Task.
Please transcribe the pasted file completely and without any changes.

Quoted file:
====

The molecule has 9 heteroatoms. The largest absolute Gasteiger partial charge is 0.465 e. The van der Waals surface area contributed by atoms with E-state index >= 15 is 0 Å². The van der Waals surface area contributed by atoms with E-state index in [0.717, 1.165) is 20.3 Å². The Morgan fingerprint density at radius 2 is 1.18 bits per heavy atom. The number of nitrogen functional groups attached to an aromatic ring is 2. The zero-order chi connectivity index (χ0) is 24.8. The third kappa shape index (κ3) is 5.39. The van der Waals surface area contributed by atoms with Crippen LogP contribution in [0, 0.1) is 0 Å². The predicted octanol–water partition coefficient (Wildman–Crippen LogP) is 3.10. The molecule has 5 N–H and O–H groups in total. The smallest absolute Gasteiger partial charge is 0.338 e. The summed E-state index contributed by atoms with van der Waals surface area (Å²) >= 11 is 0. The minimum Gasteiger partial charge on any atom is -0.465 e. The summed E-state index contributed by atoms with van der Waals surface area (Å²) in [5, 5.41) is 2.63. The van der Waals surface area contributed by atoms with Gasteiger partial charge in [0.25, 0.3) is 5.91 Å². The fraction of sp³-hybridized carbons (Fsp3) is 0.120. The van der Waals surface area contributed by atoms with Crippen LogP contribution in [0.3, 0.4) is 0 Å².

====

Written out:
The molecule has 9 heteroatoms. The largest absolute Gasteiger partial charge is 0.465 e. The van der Waals surface area contributed by atoms with E-state index >= 15 is 0 Å². The van der Waals surface area contributed by atoms with E-state index in [0.717, 1.165) is 20.3 Å². The Morgan fingerprint density at radius 2 is 1.18 bits per heavy atom. The number of nitrogen functional groups attached to an aromatic ring is 2. The zero-order chi connectivity index (χ0) is 24.8. The third kappa shape index (κ3) is 5.39. The van der Waals surface area contributed by atoms with Crippen LogP contribution in [0, 0.1) is 0 Å². The predicted octanol–water partition coefficient (Wildman–Crippen LogP) is 3.10. The molecule has 5 N–H and O–H groups in total. The smallest absolute Gasteiger partial charge is 0.338 e. The summed E-state index contributed by atoms with van der Waals surface area (Å²) >= 11 is 0. The minimum Gasteiger partial charge on any atom is -0.465 e. The summed E-state index contributed by atoms with van der Waals surface area (Å²) in [5, 5.41) is 2.63. The van der Waals surface area contributed by atoms with Gasteiger partial charge in [0.25, 0.3) is 5.91 Å². The fraction of sp³-hybridized carbons (Fsp3) is 0.120. The van der Waals surface area contributed by atoms with Crippen LogP contribution in [0.3, 0.4) is 0 Å².